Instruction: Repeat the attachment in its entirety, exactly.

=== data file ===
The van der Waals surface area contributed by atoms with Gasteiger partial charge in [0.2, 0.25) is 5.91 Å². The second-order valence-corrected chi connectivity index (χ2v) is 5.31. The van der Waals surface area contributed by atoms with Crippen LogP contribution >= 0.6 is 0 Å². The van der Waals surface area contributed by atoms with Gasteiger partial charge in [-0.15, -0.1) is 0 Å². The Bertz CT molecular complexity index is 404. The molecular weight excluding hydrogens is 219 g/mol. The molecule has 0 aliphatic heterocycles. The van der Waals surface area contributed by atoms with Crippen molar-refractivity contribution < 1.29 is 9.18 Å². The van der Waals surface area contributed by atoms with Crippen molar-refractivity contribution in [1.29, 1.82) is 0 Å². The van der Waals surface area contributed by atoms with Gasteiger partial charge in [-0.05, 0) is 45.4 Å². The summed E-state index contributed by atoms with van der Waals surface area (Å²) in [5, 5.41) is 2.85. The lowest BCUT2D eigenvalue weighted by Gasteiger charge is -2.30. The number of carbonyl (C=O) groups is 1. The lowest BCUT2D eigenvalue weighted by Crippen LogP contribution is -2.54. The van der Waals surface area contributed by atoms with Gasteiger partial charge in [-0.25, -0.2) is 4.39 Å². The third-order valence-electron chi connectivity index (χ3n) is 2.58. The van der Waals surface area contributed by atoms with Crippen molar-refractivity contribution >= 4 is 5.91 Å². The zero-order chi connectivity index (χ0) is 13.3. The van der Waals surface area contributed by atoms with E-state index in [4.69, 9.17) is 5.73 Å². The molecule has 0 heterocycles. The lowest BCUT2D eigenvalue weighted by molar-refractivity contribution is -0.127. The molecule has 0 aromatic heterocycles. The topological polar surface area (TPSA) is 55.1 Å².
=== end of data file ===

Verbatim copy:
The van der Waals surface area contributed by atoms with Gasteiger partial charge in [0.2, 0.25) is 5.91 Å². The second-order valence-corrected chi connectivity index (χ2v) is 5.31. The van der Waals surface area contributed by atoms with Crippen LogP contribution >= 0.6 is 0 Å². The van der Waals surface area contributed by atoms with Gasteiger partial charge in [-0.15, -0.1) is 0 Å². The Bertz CT molecular complexity index is 404. The molecular weight excluding hydrogens is 219 g/mol. The molecule has 0 aliphatic heterocycles. The van der Waals surface area contributed by atoms with Crippen molar-refractivity contribution < 1.29 is 9.18 Å². The van der Waals surface area contributed by atoms with Crippen molar-refractivity contribution in [1.29, 1.82) is 0 Å². The van der Waals surface area contributed by atoms with Gasteiger partial charge in [-0.05, 0) is 45.4 Å². The summed E-state index contributed by atoms with van der Waals surface area (Å²) in [5, 5.41) is 2.85. The lowest BCUT2D eigenvalue weighted by Gasteiger charge is -2.30. The number of carbonyl (C=O) groups is 1. The lowest BCUT2D eigenvalue weighted by Crippen LogP contribution is -2.54. The van der Waals surface area contributed by atoms with Gasteiger partial charge in [-0.25, -0.2) is 4.39 Å². The third-order valence-electron chi connectivity index (χ3n) is 2.58. The van der Waals surface area contributed by atoms with Crippen molar-refractivity contribution >= 4 is 5.91 Å². The zero-order chi connectivity index (χ0) is 13.3. The van der Waals surface area contributed by atoms with E-state index in [4.69, 9.17) is 5.73 Å². The molecule has 0 heterocycles. The lowest BCUT2D eigenvalue weighted by molar-refractivity contribution is -0.127. The molecule has 0 aromatic heterocycles. The topological polar surface area (TPSA) is 55.1 Å².